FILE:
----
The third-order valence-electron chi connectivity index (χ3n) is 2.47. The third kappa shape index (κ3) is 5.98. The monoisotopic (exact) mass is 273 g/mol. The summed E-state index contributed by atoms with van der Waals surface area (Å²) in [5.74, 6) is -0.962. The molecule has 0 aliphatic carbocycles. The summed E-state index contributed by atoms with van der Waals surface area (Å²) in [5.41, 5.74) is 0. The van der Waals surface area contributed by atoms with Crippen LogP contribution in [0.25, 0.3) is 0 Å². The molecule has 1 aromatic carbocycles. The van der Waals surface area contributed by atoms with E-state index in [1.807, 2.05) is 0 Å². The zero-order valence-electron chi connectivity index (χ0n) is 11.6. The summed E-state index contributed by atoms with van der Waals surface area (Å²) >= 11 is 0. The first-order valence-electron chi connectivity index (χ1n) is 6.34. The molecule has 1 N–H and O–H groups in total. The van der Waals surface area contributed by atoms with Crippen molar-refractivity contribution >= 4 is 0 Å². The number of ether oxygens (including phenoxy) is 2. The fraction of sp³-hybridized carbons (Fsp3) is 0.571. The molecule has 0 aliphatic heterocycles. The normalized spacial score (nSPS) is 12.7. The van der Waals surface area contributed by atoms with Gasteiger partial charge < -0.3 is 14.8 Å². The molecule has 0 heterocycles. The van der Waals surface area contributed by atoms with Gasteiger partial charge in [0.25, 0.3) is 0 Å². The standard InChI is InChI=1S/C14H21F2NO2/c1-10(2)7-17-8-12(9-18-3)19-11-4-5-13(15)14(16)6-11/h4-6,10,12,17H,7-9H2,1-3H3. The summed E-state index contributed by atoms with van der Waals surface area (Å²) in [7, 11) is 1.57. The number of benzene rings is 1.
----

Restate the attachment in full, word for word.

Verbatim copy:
The third-order valence-electron chi connectivity index (χ3n) is 2.47. The third kappa shape index (κ3) is 5.98. The monoisotopic (exact) mass is 273 g/mol. The summed E-state index contributed by atoms with van der Waals surface area (Å²) in [5.74, 6) is -0.962. The molecule has 0 aliphatic carbocycles. The summed E-state index contributed by atoms with van der Waals surface area (Å²) in [5.41, 5.74) is 0. The van der Waals surface area contributed by atoms with Crippen LogP contribution in [0.25, 0.3) is 0 Å². The molecule has 1 aromatic carbocycles. The van der Waals surface area contributed by atoms with E-state index in [1.807, 2.05) is 0 Å². The zero-order valence-electron chi connectivity index (χ0n) is 11.6. The summed E-state index contributed by atoms with van der Waals surface area (Å²) >= 11 is 0. The first-order valence-electron chi connectivity index (χ1n) is 6.34. The molecule has 1 N–H and O–H groups in total. The van der Waals surface area contributed by atoms with Crippen molar-refractivity contribution >= 4 is 0 Å². The number of ether oxygens (including phenoxy) is 2. The fraction of sp³-hybridized carbons (Fsp3) is 0.571. The molecule has 0 aliphatic heterocycles. The normalized spacial score (nSPS) is 12.7. The van der Waals surface area contributed by atoms with Gasteiger partial charge < -0.3 is 14.8 Å². The molecule has 0 heterocycles. The van der Waals surface area contributed by atoms with Gasteiger partial charge in [0.25, 0.3) is 0 Å². The standard InChI is InChI=1S/C14H21F2NO2/c1-10(2)7-17-8-12(9-18-3)19-11-4-5-13(15)14(16)6-11/h4-6,10,12,17H,7-9H2,1-3H3. The summed E-state index contributed by atoms with van der Waals surface area (Å²) in [7, 11) is 1.57. The number of benzene rings is 1.